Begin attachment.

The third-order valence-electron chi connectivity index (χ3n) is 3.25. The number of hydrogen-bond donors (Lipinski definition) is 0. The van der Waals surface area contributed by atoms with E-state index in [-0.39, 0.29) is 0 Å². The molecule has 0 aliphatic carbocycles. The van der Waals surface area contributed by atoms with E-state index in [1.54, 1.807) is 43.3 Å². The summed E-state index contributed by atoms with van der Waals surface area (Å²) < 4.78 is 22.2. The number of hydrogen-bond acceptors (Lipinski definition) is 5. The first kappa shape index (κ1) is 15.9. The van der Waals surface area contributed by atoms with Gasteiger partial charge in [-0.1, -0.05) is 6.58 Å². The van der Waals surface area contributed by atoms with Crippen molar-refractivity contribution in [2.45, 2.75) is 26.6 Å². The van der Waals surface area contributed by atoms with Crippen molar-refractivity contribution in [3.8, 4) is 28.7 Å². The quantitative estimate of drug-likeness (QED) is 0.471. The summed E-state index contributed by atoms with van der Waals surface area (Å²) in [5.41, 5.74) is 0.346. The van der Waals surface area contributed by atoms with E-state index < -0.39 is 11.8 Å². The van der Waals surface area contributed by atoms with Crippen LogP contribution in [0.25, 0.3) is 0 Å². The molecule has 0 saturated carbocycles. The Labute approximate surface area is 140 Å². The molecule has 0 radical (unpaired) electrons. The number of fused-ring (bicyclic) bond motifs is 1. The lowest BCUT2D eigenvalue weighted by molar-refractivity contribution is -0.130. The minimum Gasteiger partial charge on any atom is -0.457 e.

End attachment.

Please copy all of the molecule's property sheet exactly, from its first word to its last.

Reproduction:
The third-order valence-electron chi connectivity index (χ3n) is 3.25. The number of hydrogen-bond donors (Lipinski definition) is 0. The van der Waals surface area contributed by atoms with E-state index in [-0.39, 0.29) is 0 Å². The molecule has 0 aliphatic carbocycles. The van der Waals surface area contributed by atoms with E-state index in [1.54, 1.807) is 43.3 Å². The summed E-state index contributed by atoms with van der Waals surface area (Å²) < 4.78 is 22.2. The number of hydrogen-bond acceptors (Lipinski definition) is 5. The first kappa shape index (κ1) is 15.9. The van der Waals surface area contributed by atoms with Gasteiger partial charge in [-0.1, -0.05) is 6.58 Å². The van der Waals surface area contributed by atoms with Crippen molar-refractivity contribution in [2.45, 2.75) is 26.6 Å². The van der Waals surface area contributed by atoms with Crippen molar-refractivity contribution in [3.8, 4) is 28.7 Å². The quantitative estimate of drug-likeness (QED) is 0.471. The summed E-state index contributed by atoms with van der Waals surface area (Å²) in [5.41, 5.74) is 0.346. The van der Waals surface area contributed by atoms with E-state index < -0.39 is 11.8 Å². The van der Waals surface area contributed by atoms with Crippen LogP contribution in [0.25, 0.3) is 0 Å². The molecule has 0 saturated carbocycles. The Labute approximate surface area is 140 Å². The molecule has 0 radical (unpaired) electrons. The number of fused-ring (bicyclic) bond motifs is 1. The lowest BCUT2D eigenvalue weighted by molar-refractivity contribution is -0.130. The minimum Gasteiger partial charge on any atom is -0.457 e.